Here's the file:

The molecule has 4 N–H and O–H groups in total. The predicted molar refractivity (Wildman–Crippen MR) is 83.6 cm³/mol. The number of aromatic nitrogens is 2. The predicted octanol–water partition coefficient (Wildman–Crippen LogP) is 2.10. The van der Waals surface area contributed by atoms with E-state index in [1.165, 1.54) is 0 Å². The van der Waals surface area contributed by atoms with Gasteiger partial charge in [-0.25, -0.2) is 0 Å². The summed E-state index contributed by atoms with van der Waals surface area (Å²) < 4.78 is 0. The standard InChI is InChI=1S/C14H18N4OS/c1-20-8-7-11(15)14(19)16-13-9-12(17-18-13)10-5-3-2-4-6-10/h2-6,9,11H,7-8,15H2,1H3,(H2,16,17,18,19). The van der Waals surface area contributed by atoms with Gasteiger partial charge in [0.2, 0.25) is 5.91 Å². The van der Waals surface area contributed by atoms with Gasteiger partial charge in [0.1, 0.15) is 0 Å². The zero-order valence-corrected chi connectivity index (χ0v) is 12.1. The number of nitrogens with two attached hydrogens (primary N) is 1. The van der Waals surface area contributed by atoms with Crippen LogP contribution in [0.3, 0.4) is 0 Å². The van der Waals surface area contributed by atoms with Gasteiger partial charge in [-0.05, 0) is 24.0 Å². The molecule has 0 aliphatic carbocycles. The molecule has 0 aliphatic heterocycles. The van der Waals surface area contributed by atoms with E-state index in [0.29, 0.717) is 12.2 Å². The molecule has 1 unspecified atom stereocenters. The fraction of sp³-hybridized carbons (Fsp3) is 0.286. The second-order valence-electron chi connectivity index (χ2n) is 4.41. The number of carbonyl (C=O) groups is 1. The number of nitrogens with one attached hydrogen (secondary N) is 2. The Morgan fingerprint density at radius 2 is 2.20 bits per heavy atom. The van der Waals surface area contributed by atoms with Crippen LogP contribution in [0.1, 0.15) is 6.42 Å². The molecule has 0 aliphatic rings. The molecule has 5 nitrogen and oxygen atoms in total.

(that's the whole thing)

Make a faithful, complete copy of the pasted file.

The molecule has 4 N–H and O–H groups in total. The predicted molar refractivity (Wildman–Crippen MR) is 83.6 cm³/mol. The number of aromatic nitrogens is 2. The predicted octanol–water partition coefficient (Wildman–Crippen LogP) is 2.10. The van der Waals surface area contributed by atoms with E-state index in [1.165, 1.54) is 0 Å². The van der Waals surface area contributed by atoms with Gasteiger partial charge in [-0.25, -0.2) is 0 Å². The summed E-state index contributed by atoms with van der Waals surface area (Å²) < 4.78 is 0. The standard InChI is InChI=1S/C14H18N4OS/c1-20-8-7-11(15)14(19)16-13-9-12(17-18-13)10-5-3-2-4-6-10/h2-6,9,11H,7-8,15H2,1H3,(H2,16,17,18,19). The van der Waals surface area contributed by atoms with Gasteiger partial charge in [0.2, 0.25) is 5.91 Å². The van der Waals surface area contributed by atoms with Gasteiger partial charge in [0.1, 0.15) is 0 Å². The zero-order valence-corrected chi connectivity index (χ0v) is 12.1. The number of nitrogens with two attached hydrogens (primary N) is 1. The van der Waals surface area contributed by atoms with Crippen LogP contribution in [0.3, 0.4) is 0 Å². The van der Waals surface area contributed by atoms with Gasteiger partial charge in [-0.05, 0) is 24.0 Å². The molecule has 0 aliphatic carbocycles. The molecule has 0 aliphatic heterocycles. The van der Waals surface area contributed by atoms with E-state index in [0.29, 0.717) is 12.2 Å². The molecule has 1 unspecified atom stereocenters. The fraction of sp³-hybridized carbons (Fsp3) is 0.286. The second-order valence-electron chi connectivity index (χ2n) is 4.41. The number of carbonyl (C=O) groups is 1. The number of nitrogens with one attached hydrogen (secondary N) is 2. The Morgan fingerprint density at radius 2 is 2.20 bits per heavy atom. The van der Waals surface area contributed by atoms with Crippen LogP contribution in [0.1, 0.15) is 6.42 Å². The molecule has 0 aliphatic rings. The molecule has 5 nitrogen and oxygen atoms in total.